UF's law school dean Laura Rosenbury
Last summer, Laura Rosenbury began a five-year contract at the University of Florida's Levin College of Law, becoming the first female permanent dean in the school's history.
Rosenbury, a native of northern Indiana and a Harvard Law School graduate, came to UF from Washington University School of Law in St. Louis, where she had been both a faculty member and administrator.
Female law deans have since become something of a trend in Florida. In June, Erin O’Connor replaced retired dean Donald Weidner at the Florida State University College of Law. The top three contenders were all women. Earlier this year, Angela Epps took the helm at Florida A&M College of Law.
Rosenbury, a family law scholar and feminist legal theorist, leads UF Law at a challenging time. Nationwide, high debts and a shaky job market are causing prospective law students to think twice.
Rosenbury says she’s up to the task. “I love solving complex problems,” she says. “That’s one of the things that drew me to law school.”
Rosenbury spoke to Florida Trend about the challenges facing law schools, why more women don’t reach the top of big law firms, and about making gender history at UF.
Her to-do list: “My overarching priority is to raise the national and international profile of UF Law. We’ll do that by raising the credentials of our entering class, helping our students get the most fulfilling and rewarding jobs possible and producing scholarship that impacts the legal debate not just in Florida, but also nationally and across the globe.”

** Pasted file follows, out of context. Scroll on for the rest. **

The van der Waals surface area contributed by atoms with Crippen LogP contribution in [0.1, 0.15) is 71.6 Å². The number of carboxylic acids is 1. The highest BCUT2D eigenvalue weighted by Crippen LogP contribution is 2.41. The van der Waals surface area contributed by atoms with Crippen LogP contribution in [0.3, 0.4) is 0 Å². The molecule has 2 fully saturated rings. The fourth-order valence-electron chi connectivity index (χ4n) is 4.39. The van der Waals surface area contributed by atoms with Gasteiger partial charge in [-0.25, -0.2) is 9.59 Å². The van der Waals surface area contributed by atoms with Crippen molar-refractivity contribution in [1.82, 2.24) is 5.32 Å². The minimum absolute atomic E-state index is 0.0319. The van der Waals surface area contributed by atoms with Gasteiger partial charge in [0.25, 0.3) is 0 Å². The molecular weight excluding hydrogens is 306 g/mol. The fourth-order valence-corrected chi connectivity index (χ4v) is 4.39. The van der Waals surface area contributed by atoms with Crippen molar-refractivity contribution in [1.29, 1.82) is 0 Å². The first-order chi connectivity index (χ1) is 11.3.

On 55% decline in law school applications between 2011 and 2015: “Unlike some law schools, we did not shrink our entering class, at least in any appreciable way. Because of that, the median LSAT of our entering students declined over the last five years. It went from 162 to 157. My goal this year has been to get the median LSAT back on track. And I’m very pleased that, barring some disaster, we will enroll an entering class in August with a median LSAT of 160.”
On enlarging UF’s applicant pool: “This year, we received 75% more applications than we did last year. And we did that primarily by being much more proactive in reaching out to LSAT takers and letting them know about the strengths of our programs.”
On whether the job market for grads is improving: “I believe so, yes — at least in the larger markets and at the firms doing the most sophisticated legal work. Certainly, markets like New York are booming at the big-firm level. Davis Polk & Wardwell, where I worked before going into teaching, has hired its largest summer associate class ever. San Francisco and L.A. also are very vibrant. D.C. is fully recovered. I think Florida has been slower to recover, but Miami is at full force right now.”
On law school ranking: “Potential students and applicants pay very close attention to the rankings, so if we want to recruit the most qualified class possible, we, too, have to focus on the rankings. I would say that UF Law is now grossly undervalued nationwide. Our overall ranking is 48, but our faculty reputation ranking is somewhere between 35 and 37. I’ve been focused a lot on how we can get our overall ranking up to match our faculty reputation ranking.”